Once the eggs have been retrieved and fertilized in the laboratory, it is necessary to wait for viable embryos to develop before transferring them to the woman's uterus. If you would like to learn more about this stage of IVF, you can visit the following article: Embryo transfer: when and how it is done.

On the other hand, IVF can be performed conventionally or by intracytoplasmic sperm injection, also called ICSI. The choice of one technique or the other will depend on each particular case. If you would like more information on this subject, we invite you to visit this link: IVF or ICSI: Which is better, what is the difference?

We make a great effort to provide you with the highest quality information.

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References

Bennett, SJ, Waterstone JJ, Cheng WC, Parsons J. Complications of transvaginal ultrasound-directed follicle aspiration: a review of 2670 consecutive procedures. J Assist Reprod Genet 1993;10:72-7.

Borlum KG, Maiggard S. Transvaginal oocyte aspiration and pelvic infection. Lancet 1989;2:53-4.

Dickey RP, Taylor SN, Lu PY, Sartor BM, Rye PH, Pyrzak R (2002). Effect of diagnosis, age, sperm quality, and number of preovulatory follicles on the outcome of multiple cycles of clomiphene citrate-intrauterine insemination. Fertil Steril;78:1088 – 1095.

Dicker D, Ashkenazi J, Feldberg D, Levy T, Dekel A, BenRafael Z. Severe abdominal complications after transvaginal ultrasonographically guided retrieval of oocytes for IVF & ET. Fertil Steril 1993;59:1313-15.

El-Shawarby SA, Margara RA, Trew GH, Lavery SA. A review of complications following transvaginal oocyte retrieval for in-vitro fertilization. Hum Fertil 2004;7(2):127-33.

Hamoda H, Sunkara S, Khalaf Y, Braude P, El-Toukhy T. Outcome of fresh IVF/ICSI cycles in relation to the number of oocytes collected: a review of 4,701 treatment cycles. Hum Reprod 2010;25:147.

Klemetti R, Sevon T, Gissler M, and Hemminki E. Complications of IVF and ovulation induction. Hum Reprod 2005;20(12):3292-300.

Molina Hita Ma. del M, Lobo Martinez S, Gonzalez Varea, Montejo Gadea JM, Garijo Lopez E, Cuadrado Mangas C. Correlation between the number of oocytes and the pregnancy rate in IVF-ICSI cycles. Revista Iberoamericana de Fertilidad y Reproduccion Humana 2008; 25:153 – 159. Spanish.

Paulson RJ. Oocytes from development to fertilization. In: Lobo RA, Mishell DR Jr, Paulson RJ, Shoupe D, editors. Infertility, contraception and reproductive endocrinology. 4th ed. Cambridge: Blackwell Scientific Publications, 1997:174–82.

Paulson RJ, Marrs RP. Ovulation stimulation and monitoring for in vitro fertilization. Curr Probl Obstet Gynecol Fertil 1986;9:497–526.

FAQs from users: 'Is it possible to perform the puncture if there is an endometrioma?', 'Is it advisable to perform ovarian puncture with hyperstimulation?', 'What is recommended when only three eggs are obtained in the ovarian puncture of an IVF cycle?', 'Is there any serious risk associated with the egg retrieval procedure?', 'When is egg retrieval required?', 'Is the egg harvesting process painful?', 'Can egg retrieval be done without anesthesia?', 'Is it normal to feel abdominal pain after egg retrieval?' and 'Is the egg collection procedure carried out in exactly the same way to the ICSI?'.

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Authors and contributors

 Andrea Rodrigo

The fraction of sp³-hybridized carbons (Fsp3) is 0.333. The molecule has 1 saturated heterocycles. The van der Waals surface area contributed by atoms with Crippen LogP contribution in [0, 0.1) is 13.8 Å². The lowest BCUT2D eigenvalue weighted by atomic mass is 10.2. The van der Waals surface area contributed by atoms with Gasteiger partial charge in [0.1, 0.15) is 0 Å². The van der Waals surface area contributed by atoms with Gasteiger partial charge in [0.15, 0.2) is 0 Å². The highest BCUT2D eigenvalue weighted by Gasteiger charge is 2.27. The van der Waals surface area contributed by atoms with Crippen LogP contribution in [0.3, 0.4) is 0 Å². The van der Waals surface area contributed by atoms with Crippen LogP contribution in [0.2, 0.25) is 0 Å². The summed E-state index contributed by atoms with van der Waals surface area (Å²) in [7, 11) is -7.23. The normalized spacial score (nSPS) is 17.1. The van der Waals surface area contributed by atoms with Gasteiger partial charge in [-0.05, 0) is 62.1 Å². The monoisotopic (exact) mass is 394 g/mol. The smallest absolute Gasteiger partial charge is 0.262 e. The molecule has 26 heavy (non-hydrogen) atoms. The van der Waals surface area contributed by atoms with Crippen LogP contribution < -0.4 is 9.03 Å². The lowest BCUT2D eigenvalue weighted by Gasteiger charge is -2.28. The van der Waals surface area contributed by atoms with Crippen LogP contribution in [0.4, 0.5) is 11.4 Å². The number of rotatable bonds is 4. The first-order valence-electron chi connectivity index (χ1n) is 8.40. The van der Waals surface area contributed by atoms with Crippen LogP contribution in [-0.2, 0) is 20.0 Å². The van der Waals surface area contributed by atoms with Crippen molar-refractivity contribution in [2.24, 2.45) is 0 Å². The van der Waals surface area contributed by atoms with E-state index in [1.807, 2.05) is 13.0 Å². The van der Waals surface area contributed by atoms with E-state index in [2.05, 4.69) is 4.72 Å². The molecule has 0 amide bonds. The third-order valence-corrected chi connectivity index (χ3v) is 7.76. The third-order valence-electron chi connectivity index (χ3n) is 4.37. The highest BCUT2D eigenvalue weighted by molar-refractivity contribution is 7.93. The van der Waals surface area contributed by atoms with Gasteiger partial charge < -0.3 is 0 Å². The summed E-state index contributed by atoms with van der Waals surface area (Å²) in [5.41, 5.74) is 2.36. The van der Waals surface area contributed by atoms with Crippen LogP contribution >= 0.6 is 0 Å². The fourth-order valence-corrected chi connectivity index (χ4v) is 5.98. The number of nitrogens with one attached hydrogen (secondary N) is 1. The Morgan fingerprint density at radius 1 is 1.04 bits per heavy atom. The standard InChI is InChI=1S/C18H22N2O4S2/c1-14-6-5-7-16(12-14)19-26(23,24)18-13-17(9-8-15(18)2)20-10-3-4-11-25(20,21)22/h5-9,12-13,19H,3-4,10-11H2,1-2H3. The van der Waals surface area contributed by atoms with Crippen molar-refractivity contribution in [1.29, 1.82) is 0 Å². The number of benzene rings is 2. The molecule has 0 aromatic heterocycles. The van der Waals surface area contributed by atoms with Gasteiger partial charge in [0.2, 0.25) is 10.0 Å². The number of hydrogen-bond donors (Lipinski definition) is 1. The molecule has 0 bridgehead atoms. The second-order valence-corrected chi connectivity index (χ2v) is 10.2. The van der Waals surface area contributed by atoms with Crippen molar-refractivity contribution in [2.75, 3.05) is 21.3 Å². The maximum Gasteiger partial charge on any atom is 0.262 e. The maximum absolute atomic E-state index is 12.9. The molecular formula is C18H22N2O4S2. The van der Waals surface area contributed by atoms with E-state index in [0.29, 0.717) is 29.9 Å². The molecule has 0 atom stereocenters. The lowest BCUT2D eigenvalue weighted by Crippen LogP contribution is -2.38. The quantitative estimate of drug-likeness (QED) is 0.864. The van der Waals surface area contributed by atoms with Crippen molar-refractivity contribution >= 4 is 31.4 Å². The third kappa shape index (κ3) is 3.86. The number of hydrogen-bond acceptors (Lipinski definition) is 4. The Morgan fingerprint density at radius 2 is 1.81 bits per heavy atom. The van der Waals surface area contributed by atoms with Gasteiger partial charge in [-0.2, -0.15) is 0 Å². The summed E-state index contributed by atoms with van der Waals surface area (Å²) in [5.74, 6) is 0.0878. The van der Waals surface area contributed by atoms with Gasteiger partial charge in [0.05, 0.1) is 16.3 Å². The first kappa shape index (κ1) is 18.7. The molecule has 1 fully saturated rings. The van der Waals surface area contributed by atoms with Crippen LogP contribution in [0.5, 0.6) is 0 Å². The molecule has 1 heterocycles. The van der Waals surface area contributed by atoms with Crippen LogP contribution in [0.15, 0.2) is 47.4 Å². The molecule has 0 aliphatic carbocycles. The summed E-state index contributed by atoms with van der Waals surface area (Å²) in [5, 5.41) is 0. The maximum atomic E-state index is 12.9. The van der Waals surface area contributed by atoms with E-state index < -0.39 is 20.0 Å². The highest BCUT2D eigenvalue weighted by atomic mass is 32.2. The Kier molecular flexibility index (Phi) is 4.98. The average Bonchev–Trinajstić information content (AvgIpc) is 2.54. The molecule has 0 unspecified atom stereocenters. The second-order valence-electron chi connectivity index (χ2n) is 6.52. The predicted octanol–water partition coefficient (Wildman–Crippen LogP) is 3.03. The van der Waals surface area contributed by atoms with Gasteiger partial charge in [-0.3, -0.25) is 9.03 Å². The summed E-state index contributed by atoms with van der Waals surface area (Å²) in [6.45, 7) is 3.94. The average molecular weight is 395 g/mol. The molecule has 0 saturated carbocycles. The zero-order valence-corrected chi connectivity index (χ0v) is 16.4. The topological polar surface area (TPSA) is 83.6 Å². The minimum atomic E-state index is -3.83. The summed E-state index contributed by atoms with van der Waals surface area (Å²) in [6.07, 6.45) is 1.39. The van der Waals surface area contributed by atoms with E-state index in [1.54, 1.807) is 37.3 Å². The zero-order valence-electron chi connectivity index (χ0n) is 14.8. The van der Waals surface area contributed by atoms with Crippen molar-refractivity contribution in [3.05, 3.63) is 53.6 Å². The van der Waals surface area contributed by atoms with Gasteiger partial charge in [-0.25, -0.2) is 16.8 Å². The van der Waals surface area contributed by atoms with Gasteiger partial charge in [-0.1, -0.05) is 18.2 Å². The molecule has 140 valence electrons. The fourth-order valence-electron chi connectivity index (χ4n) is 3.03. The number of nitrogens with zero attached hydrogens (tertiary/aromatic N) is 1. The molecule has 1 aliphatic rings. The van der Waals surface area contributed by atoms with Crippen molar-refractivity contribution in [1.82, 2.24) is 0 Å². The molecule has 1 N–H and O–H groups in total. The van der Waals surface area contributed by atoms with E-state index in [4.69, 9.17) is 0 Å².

Andrea Rodrigo
B.Sc., M.Sc.
Embryologist
Bachelor's Degree in Biotechnology from the Polytechnic University of Valencia. Master's Degree in Biotechnology of Human Assisted Reproduction from the University of Valencia along with the Valencian Infertility Institute (IVI). Postgraduate course in Medical Genetics. More information about Andrea Rodrigo
 Blanca Paraíso
Blanca Paraíso
M.D., Ph.D., M.Sc.
Gynecologist
Bachelor's Degree in Medicine and Ph.D from the Complutense University of Madrid (UCM). Postgraduate Course in Statistics of Health Sciences. Doctor specialized in Obstetrics & Gynecology, and Assisted Procreation. More information about Blanca Paraíso
License: 454505579
 Gorka Barrenetxea Ziarrusta
Gorka Barrenetxea Ziarrusta
M.D., Ph.D.
Gynecologist
Bachelor's Degree in Medicine & Surgery from the University of Navarra, with specialty in Obstetrics and Gynecology from the University of the Basque Country. He has over 30 years of experience in the field and works as a Titular Professor at the University of the Basque Country and the Master's Degree in Human Reproduction of the Complutense University of Madrid. Vice-president of the SEF. More information about Gorka Barrenetxea Ziarrusta
License: 484806591
 Guillermo Quea Campos
Guillermo Quea Campos
M.D.
Gynecologist
Guillermo Quea, MD has a degree in Medicine and Surgery from the University of San Martin de Porres. He also has a Master's Degree in Human Reproduction from the Universidad Rey Juan Carlos and another in Public Health and Preventive Medicine from the Universidad del País Vasco. More information about Guillermo Quea Campos
Member number: 282860962
 María de Las Heras Martínez
María de Las Heras Martínez
B.Sc., M.Sc.
Clinical Embryologist
Bachelor's Degree in Biology from the Pompeu Fabra University and Master's Degree in Biology of Reproduction & Assisted Reproductive Technologies from the Autonomous University of Barcelona, in collaboration with Instituto Universitario Dexeus. Master's Degree in Biochemical Research from the Basque Country University. Clinical Embryologist by the ESHRE. More information about María de Las Heras Martínez
 Marta Barranquero Gómez
Marta Barranquero Gómez
B.Sc., M.Sc.
Embryologist
Graduated in Biochemistry and Biomedical Sciences by the University of Valencia (UV) and specialized in Assisted Reproduction by the University of Alcalá de Henares (UAH) in collaboration with Ginefiv and in Clinical Genetics by the University of Alcalá de Henares (UAH). More information about Marta Barranquero Gómez
License: 3316-CV
 Sergio Rogel Cayetano
Sergio Rogel Cayetano
M.D.
Gynecologist
Bachelor's Degree in Medicine from the Miguel Hernández University of Elche. Specialist in Obstetrics & Gynecology via M. I. R. at Hospital General de Alicante. He become an expert in Reproductive Medicine by working at different clinics of Alicante and Murcia, in Spain, until he joined the medical team of IVF Spain back in 2011. More information about Sergio Rogel Cayetano
License: 03-0309100
Adapted into english by:
 Cristina  Algarra Goosman
Cristina Algarra Goosman
B.Sc., M.Sc.
Psychologist
Graduated in Psychology by the University of Valencia (UV) and specialized in Clinical Psychology by the European University Center and specific training in Infertility: Legal, Medical and Psychosocial Aspects by University of Valencia (UV) and ADEIT.
More information about Cristina Algarra Goosman
Member number: CV16874